March 10, 2012
This week, Prime Minister Bibi Netanyahu of Israel has been in the United States rallying every available ally to pressure President Obama to attack Iran.
Netanyahu is an ideologue of military strength, a master of the attack, but he is not a good economist. The United States cannot afford to yet again hemorrhage dollars for bombs and rockets that, once used, buy no more bread, finance no more schools, cure no more disease. Producing a bomb is not like producing a computer or a car or a house. Once used, a bomb is done. There is, quite simply, only a limited economic multiplier. That’s why the Iraq war produced huge debt but not prosperity. Add to that debt Iran’s ability to block the Straits of Hormuz, and oil prices are likely to skyrocket. America’s recovery would then be doomed. That means more people out of work, more homes foreclosed, more unrest in the streets. In light of such probable consequences, and in the absence of an imminent military danger, an American attack would be foolhardy.
Nor does an attack make sense militarily. There is no certain objective; no likelihood that underground targets can even be penetrated, and surely no stomach for an urban, house-to-house war against the Iranian people. What does bombing do, if we don’t take the ground? And what do we do with the ground, if we take it? Do we occupy, as in Iraq, for eight more years, or for decades, as in Afghanistan? None of that makes us more secure. We could, by contrast, give Islamic terrorists no greater gift than to attack Iran, provoking retaliation from them all over the world, and that makes us less, not more, secure.
Morally, and legally, to bomb or invade Iran would be to re-establish the US as the world’s most dangerous country. There was a reason Obama won the Nobel Peace Prize; it was because, by contrast to his predecessor, he appeared not to be morally and legally blind. The world breathed a sigh of relief and the Nobel committee gave him the prize. But if Obama he attacks Iran, he joins the blind club leaving morality and law behind.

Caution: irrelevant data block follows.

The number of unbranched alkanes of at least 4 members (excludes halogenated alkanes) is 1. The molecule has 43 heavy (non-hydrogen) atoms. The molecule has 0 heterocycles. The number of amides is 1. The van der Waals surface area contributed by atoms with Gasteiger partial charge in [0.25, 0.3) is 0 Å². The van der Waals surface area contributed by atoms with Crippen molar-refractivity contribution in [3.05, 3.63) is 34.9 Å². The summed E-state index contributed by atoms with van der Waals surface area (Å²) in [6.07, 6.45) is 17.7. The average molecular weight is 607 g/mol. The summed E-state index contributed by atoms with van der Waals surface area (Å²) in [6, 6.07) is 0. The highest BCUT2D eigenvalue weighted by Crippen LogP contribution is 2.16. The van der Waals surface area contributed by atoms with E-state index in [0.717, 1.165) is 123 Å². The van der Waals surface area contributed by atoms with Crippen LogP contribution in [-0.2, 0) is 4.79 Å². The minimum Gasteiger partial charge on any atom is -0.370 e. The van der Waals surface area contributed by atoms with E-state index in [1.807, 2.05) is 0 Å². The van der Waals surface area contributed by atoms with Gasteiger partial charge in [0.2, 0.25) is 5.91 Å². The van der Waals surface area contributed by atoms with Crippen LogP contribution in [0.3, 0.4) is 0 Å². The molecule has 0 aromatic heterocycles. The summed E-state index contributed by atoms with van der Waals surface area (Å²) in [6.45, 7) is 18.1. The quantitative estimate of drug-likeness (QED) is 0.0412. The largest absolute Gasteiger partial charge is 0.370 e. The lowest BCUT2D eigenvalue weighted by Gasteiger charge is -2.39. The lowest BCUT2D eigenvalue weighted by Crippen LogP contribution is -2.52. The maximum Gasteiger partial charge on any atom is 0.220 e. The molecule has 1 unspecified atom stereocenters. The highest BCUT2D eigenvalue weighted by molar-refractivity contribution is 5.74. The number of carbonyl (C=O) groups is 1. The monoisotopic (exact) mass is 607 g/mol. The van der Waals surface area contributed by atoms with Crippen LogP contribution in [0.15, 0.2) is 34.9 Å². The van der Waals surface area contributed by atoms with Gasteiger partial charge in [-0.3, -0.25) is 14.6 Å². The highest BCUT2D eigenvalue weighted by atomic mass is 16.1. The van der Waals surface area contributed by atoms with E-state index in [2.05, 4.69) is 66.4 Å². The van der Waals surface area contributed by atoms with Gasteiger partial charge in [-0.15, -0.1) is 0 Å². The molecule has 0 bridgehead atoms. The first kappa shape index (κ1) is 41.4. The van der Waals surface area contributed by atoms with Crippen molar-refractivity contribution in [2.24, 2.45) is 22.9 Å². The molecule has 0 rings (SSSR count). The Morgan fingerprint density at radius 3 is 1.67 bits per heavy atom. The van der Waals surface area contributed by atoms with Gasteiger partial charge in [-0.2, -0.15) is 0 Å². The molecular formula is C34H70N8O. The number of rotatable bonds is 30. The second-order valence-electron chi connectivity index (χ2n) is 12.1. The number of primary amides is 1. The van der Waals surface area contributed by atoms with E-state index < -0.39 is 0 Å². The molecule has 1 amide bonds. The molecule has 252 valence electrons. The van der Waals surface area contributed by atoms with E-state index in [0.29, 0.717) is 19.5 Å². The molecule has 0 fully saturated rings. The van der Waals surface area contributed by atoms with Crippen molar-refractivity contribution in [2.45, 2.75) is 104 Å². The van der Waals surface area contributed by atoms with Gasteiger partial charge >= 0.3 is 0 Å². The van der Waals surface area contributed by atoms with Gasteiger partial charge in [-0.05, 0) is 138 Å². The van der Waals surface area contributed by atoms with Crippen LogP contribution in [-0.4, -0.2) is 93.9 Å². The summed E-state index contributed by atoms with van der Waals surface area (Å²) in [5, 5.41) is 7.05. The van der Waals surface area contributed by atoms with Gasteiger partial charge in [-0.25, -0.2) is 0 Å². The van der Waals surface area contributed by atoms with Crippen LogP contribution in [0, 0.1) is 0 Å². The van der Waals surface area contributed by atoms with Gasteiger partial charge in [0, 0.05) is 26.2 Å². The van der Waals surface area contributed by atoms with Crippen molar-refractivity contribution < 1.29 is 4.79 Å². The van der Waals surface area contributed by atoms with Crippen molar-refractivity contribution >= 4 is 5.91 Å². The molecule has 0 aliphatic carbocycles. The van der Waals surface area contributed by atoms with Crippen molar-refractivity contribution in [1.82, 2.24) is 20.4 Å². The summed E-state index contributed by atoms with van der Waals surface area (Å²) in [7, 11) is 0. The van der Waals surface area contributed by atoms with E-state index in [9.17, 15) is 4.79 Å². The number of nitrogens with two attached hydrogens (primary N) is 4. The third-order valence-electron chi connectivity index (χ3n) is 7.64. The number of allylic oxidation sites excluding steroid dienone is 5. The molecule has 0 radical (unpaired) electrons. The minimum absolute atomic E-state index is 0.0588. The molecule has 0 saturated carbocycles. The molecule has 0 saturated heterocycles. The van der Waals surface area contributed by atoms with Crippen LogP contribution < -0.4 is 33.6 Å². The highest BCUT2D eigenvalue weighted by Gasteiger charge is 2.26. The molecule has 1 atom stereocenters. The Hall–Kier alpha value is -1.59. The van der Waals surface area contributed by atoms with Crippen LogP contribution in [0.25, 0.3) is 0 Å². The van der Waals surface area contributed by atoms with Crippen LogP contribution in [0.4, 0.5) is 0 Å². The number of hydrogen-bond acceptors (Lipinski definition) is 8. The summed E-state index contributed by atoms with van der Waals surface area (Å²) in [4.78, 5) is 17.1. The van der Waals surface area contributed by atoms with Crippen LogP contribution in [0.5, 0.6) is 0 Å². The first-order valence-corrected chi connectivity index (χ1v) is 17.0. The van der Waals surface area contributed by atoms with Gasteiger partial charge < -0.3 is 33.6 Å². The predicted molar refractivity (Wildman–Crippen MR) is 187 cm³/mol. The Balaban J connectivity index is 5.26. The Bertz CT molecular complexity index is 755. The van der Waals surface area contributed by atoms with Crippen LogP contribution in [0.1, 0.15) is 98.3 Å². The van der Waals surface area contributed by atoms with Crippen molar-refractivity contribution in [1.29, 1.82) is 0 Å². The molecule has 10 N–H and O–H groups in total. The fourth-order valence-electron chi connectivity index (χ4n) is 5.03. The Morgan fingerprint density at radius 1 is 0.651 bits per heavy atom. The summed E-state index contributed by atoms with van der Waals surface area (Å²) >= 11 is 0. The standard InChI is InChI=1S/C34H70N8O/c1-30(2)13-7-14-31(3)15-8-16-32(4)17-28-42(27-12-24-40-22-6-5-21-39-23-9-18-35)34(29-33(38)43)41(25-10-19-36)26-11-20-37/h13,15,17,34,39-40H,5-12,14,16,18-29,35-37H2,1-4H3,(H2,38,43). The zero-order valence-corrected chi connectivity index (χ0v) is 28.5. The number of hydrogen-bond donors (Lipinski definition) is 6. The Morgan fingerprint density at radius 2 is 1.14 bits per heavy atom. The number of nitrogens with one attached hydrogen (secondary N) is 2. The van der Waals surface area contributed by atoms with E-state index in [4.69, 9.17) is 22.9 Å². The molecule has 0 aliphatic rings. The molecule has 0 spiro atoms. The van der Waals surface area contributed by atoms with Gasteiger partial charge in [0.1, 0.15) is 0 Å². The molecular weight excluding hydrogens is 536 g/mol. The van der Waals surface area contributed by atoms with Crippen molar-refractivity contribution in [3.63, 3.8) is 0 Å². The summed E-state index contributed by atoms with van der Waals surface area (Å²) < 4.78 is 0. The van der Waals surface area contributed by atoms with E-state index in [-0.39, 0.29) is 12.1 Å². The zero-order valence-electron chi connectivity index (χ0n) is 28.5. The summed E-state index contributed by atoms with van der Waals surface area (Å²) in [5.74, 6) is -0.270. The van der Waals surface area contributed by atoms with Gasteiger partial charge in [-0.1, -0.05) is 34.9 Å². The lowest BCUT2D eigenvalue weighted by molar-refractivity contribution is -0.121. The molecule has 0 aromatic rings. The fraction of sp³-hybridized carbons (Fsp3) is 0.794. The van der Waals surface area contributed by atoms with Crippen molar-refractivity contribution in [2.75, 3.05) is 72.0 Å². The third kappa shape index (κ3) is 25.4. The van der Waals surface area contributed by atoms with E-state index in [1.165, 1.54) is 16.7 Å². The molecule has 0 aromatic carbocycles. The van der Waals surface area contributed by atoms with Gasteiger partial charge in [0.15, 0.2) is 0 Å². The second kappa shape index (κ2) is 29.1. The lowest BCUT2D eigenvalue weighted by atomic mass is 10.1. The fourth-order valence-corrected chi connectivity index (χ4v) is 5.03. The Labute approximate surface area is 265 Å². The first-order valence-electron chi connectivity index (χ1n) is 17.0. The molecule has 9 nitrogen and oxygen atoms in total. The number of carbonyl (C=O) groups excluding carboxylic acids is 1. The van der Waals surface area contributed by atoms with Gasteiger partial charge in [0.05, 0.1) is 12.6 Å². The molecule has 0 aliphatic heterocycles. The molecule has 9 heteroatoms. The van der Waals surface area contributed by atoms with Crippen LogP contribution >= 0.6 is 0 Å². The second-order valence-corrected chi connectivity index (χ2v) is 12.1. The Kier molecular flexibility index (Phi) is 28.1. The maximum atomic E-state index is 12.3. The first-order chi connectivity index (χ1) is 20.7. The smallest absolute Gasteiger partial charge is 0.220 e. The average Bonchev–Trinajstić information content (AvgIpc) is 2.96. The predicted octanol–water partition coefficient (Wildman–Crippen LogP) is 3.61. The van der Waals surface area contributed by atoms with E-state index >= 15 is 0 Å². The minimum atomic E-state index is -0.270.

If one cites the violations of UN resolutions by Iran as justification for this attack, any fair observer must ask: “Why is the violation of UN resolutions by Iran so egregious as to justify our preemptive attack if Israel’s own repeated violations of UN resolutions do not justify the same by Iran?” Israel is a nuclear power, too, and is definitely threatening its neighbors, too, and says that it feels free to act unilaterally, too. Is Israel not as dangerous for Iran as Iran is dangerous for Israel? We say Iran’s leaders talk of bombing Israel. That is true. But it is less often true than even this one week of Netanyahu’s threats to bomb Iran. In this game of chicken we look in vain for a less egregious actor. Both are acting as if peace were weakness and restraint immature when the exact opposite is true.
The United States is clearly not in “imminent danger” which is the standard in international law for a preemptive strike. Netanyahu and several American proponents of both the Iraq war and this one, claim that the dangerous modern world makes old international law obsolete. To be modern we have to be ready to attack any potential terrorist regime at any time.
But that is not the modern reality. That is ancient reality. That is the politics of the Caesars, Genghis Khan, Napoleon and 20thcentury dictators, Hitler and Stalin. That is the politics of raw power, unbridled by law. That is retrogression not progress toward civilization. Americans ought not lose sight of our unique potential in world history. That potential is to lead out of feudalism toward civil society, toward a more decent, more compassionate politics. Just acting strong, waving the sword, pronouncing threats and uttering slogans, takes us back to Kaiser Wilhelm, or Mussolini or Louis XIV. Netanyahu should know better than to take tyrants as teachers and so should we.